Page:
Taxing virtual economies

Posted on Wednesday, Oct 18 2006 @ 08:08 CEST by Thomas De Maesschalck
Online games with virtual economies like Second Life and World of Warcraft are starting to attract real-world tax attention:
"Right now we're at the preliminary stages of looking at the issue and what kind of public policy questions virtual economies raise -- taxes, barter exchanges, property and wealth," said Dan Miller, senior economist for the Joint Economic Committee of the U.S. Congress.

"You could argue that to a certain degree the law has fallen (behind) because you can have a virtual asset and virtual capital gains, but there's no mechanism by which you're taxed on this stuff," he told Reuters in a telephone interview.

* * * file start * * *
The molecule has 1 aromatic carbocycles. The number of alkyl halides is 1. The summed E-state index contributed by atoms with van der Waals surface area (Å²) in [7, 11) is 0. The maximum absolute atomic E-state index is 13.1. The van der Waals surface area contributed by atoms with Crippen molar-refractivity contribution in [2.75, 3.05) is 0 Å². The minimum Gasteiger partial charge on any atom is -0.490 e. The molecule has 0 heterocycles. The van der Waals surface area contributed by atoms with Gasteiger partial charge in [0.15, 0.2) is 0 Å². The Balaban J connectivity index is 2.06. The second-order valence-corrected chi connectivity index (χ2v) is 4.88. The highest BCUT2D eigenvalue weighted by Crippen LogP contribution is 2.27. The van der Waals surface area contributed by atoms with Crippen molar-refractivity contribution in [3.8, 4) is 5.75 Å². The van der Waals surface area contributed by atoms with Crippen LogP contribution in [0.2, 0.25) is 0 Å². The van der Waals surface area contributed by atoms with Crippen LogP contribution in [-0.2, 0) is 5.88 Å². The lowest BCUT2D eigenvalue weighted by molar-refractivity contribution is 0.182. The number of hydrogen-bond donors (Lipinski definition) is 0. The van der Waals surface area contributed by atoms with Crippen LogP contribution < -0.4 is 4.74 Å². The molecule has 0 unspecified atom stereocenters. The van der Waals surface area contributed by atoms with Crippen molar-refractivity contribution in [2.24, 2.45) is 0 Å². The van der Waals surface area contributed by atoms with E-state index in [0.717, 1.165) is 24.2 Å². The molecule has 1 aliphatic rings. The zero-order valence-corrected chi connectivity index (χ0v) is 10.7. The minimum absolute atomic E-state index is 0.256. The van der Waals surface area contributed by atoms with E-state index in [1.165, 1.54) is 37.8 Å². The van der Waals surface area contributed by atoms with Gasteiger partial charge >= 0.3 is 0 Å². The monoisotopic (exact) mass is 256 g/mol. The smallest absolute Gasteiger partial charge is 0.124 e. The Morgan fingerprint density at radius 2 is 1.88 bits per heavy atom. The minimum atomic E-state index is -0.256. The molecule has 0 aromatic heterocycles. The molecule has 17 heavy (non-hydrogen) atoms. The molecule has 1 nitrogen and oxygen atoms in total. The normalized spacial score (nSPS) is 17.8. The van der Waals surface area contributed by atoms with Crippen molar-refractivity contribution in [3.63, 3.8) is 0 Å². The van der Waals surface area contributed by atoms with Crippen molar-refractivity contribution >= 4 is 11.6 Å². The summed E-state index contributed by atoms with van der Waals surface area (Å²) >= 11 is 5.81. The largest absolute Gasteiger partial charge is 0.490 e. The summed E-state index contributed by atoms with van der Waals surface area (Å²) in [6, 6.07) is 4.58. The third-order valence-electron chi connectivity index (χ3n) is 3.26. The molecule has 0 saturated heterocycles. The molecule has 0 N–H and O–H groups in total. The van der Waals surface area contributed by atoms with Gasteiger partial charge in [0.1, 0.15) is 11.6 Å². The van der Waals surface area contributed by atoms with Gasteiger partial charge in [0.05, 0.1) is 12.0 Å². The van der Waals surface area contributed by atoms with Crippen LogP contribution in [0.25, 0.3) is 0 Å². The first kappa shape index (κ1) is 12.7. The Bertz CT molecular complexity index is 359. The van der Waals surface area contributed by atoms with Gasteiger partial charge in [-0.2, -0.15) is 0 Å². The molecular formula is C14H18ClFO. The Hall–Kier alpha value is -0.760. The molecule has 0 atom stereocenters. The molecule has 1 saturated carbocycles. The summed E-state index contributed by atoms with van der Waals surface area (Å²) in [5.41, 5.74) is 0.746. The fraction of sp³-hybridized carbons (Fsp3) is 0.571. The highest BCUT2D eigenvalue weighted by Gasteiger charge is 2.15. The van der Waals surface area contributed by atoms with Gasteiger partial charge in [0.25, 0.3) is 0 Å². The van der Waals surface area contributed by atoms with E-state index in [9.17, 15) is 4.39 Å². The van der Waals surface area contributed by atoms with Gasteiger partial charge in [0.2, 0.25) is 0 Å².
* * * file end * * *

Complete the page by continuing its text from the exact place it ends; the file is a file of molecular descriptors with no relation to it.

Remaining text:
The increasing size and public profile of virtual economies, the largest of which have millions of users and gross domestic products that rival those of small countries, have made them increasingly difficult for lawmakers and regulators to ignore.

Second Life, for example, was specifically designed by San Francisco-based Linden Lab to have a free-flowing market economy. Its internal currency, the Linden dollar, can be converted into U.S. dollars through an open currency exchange, making it effectively "real" money.
Read on over at Reuters.


About the Author

Thomas De Maesschalck

Thomas has been messing with computer since early childhood and firmly believes the Internet is the best thing since sliced bread. Enjoys playing with new tech, is fascinated by science, and passionate about financial markets. When not behind a computer, he can be found with running shoes on or lifting heavy weights in the weight room.



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